This following was published in The Gisborne Herald on Saturday 24 April 2010:
They shall grow not old, as we that are left grow old:
Age shall not weary them, nor the years condemn.
At the going down of the sun and in the morning,
We will remember them.
On the 25th of April, 1915, ANZAC soldiers joined Allied forces in battle on the Gallipoli peninsula in Turkey, part of the former Ottoman Empire allied to Germany. There they campaigned against Turkish forces to open up safe naval access through the waters of the Dardanelles Strait.
The campaign lasted for 260 days. Of the 8556 NZ soldiers that landed in Gallipoli, 2721 lost their lives, and 4852 were wounded. Australian, British, and French forces suffered the loss of more than 51,000 soldiers. Approximately 87,000 Turk soldiers also died.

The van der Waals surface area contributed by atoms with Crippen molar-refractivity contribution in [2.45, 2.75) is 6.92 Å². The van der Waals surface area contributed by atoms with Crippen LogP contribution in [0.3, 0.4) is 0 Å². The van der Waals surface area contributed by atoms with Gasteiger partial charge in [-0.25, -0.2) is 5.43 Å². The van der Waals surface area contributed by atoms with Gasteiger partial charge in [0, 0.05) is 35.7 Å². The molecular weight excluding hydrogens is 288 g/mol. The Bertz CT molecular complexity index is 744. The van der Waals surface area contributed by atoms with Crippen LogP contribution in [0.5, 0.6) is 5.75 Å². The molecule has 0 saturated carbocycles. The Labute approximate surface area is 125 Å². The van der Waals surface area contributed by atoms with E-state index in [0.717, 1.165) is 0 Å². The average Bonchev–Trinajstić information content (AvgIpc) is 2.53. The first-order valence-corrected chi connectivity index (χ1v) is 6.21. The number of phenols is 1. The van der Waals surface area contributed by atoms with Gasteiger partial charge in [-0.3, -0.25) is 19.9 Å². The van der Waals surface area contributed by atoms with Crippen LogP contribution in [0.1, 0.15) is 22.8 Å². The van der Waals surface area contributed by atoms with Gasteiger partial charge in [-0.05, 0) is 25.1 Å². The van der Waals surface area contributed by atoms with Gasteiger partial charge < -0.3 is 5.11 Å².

The loss of life in this one campaign was staggering in its time, and remains so today.
We should respect the fact that these men, sons, brothers, and fathers, laid their lives down for the freedoms that we enjoy today. We must not forget that our own personal views on war and peace, whatever they may be, are held and aired here in the luxury of a free and prosperous Aotearoa-New Zealand.
I encourage all of you, then, to attend an ANZAC Day service tomorrow, and to remember all those brave souls who answered the call of their countries, and entered the theatre of war on our behalf.
And for all those who hold to the Christian faith, there is an even higher call that we should honour:
“Blessed are the Peacemakers for they shall be called children of God” (Matthew 5:9).
May we live as peacemakers, and not builders of conflict. May we have the courage to turn our swords into plough-shares (Micah 4). And may our children never have to know war.